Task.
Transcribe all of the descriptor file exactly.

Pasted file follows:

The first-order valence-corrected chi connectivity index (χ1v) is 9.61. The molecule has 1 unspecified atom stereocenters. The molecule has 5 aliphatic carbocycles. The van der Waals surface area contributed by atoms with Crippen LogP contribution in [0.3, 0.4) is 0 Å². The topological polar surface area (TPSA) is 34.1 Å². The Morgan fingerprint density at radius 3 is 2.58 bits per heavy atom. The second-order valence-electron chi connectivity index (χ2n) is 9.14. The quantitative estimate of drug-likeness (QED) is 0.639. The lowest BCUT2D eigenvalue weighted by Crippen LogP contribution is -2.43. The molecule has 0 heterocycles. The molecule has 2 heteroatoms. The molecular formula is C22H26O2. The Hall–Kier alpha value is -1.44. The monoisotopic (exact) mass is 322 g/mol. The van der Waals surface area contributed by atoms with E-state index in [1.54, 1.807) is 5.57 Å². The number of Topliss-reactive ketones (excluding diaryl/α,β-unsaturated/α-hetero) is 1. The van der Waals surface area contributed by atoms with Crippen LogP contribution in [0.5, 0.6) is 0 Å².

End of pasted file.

The first-order valence-corrected chi connectivity index (χ1v) is 9.61. The molecule has 1 unspecified atom stereocenters. The molecule has 5 aliphatic carbocycles. The van der Waals surface area contributed by atoms with Crippen LogP contribution in [0.3, 0.4) is 0 Å². The topological polar surface area (TPSA) is 34.1 Å². The Morgan fingerprint density at radius 3 is 2.58 bits per heavy atom. The second-order valence-electron chi connectivity index (χ2n) is 9.14. The quantitative estimate of drug-likeness (QED) is 0.639. The lowest BCUT2D eigenvalue weighted by Crippen LogP contribution is -2.43. The molecule has 0 heterocycles. The molecule has 2 heteroatoms. The molecular formula is C22H26O2. The Hall–Kier alpha value is -1.44. The monoisotopic (exact) mass is 322 g/mol. The van der Waals surface area contributed by atoms with E-state index in [1.54, 1.807) is 5.57 Å². The number of Topliss-reactive ketones (excluding diaryl/α,β-unsaturated/α-hetero) is 1. The van der Waals surface area contributed by atoms with Crippen LogP contribution in [0.5, 0.6) is 0 Å².